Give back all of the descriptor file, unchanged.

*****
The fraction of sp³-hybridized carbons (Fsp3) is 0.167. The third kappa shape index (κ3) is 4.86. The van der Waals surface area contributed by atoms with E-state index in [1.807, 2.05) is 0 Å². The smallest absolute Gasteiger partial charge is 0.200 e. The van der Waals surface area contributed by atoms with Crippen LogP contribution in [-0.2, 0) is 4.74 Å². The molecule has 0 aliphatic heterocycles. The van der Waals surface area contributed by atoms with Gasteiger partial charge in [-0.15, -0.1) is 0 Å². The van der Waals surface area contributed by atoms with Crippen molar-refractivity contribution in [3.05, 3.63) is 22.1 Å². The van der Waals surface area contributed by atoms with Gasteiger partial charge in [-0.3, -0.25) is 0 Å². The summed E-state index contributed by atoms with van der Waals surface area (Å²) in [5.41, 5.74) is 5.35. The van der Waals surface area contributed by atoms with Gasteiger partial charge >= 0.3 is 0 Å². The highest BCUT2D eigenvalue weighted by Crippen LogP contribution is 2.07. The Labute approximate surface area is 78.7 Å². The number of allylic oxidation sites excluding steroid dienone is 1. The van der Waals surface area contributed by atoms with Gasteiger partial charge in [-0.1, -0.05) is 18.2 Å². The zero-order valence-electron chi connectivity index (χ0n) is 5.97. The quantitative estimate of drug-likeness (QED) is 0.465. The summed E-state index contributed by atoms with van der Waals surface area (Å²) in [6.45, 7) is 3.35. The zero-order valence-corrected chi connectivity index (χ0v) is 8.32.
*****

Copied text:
The fraction of sp³-hybridized carbons (Fsp3) is 0.167. The third kappa shape index (κ3) is 4.86. The van der Waals surface area contributed by atoms with E-state index in [1.807, 2.05) is 0 Å². The smallest absolute Gasteiger partial charge is 0.200 e. The van der Waals surface area contributed by atoms with Crippen LogP contribution in [-0.2, 0) is 4.74 Å². The molecule has 0 aliphatic heterocycles. The van der Waals surface area contributed by atoms with Gasteiger partial charge in [-0.15, -0.1) is 0 Å². The van der Waals surface area contributed by atoms with Crippen molar-refractivity contribution in [3.05, 3.63) is 22.1 Å². The van der Waals surface area contributed by atoms with Gasteiger partial charge in [-0.3, -0.25) is 0 Å². The summed E-state index contributed by atoms with van der Waals surface area (Å²) in [5.41, 5.74) is 5.35. The van der Waals surface area contributed by atoms with Gasteiger partial charge >= 0.3 is 0 Å². The highest BCUT2D eigenvalue weighted by Crippen LogP contribution is 2.07. The Labute approximate surface area is 78.7 Å². The number of allylic oxidation sites excluding steroid dienone is 1. The van der Waals surface area contributed by atoms with Gasteiger partial charge in [-0.1, -0.05) is 18.2 Å². The zero-order valence-electron chi connectivity index (χ0n) is 5.97. The quantitative estimate of drug-likeness (QED) is 0.465. The summed E-state index contributed by atoms with van der Waals surface area (Å²) in [6.45, 7) is 3.35. The zero-order valence-corrected chi connectivity index (χ0v) is 8.32.